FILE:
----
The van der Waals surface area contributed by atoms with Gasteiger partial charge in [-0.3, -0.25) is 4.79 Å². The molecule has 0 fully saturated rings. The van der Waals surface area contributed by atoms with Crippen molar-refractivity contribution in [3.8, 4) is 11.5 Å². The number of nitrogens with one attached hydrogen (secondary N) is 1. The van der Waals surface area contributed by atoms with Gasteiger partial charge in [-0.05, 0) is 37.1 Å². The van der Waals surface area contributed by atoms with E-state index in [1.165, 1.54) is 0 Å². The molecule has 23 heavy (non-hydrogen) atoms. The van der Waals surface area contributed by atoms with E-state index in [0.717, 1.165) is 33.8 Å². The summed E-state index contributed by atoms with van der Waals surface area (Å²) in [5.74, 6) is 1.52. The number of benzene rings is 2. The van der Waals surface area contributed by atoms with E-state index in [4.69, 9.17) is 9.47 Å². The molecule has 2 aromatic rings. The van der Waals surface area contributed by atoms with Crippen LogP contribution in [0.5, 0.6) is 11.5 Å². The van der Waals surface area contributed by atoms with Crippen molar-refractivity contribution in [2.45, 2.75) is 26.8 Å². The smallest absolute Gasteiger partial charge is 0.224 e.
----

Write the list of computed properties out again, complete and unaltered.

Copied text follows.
The van der Waals surface area contributed by atoms with Gasteiger partial charge in [-0.3, -0.25) is 4.79 Å². The molecule has 0 fully saturated rings. The van der Waals surface area contributed by atoms with Crippen molar-refractivity contribution in [3.8, 4) is 11.5 Å². The number of nitrogens with one attached hydrogen (secondary N) is 1. The van der Waals surface area contributed by atoms with Gasteiger partial charge in [-0.05, 0) is 37.1 Å². The van der Waals surface area contributed by atoms with E-state index in [1.165, 1.54) is 0 Å². The molecule has 23 heavy (non-hydrogen) atoms. The van der Waals surface area contributed by atoms with E-state index in [0.717, 1.165) is 33.8 Å². The summed E-state index contributed by atoms with van der Waals surface area (Å²) in [5.74, 6) is 1.52. The number of benzene rings is 2. The van der Waals surface area contributed by atoms with E-state index in [4.69, 9.17) is 9.47 Å². The molecule has 2 aromatic rings. The van der Waals surface area contributed by atoms with Crippen LogP contribution in [0.5, 0.6) is 11.5 Å². The van der Waals surface area contributed by atoms with Crippen molar-refractivity contribution in [2.45, 2.75) is 26.8 Å². The smallest absolute Gasteiger partial charge is 0.224 e.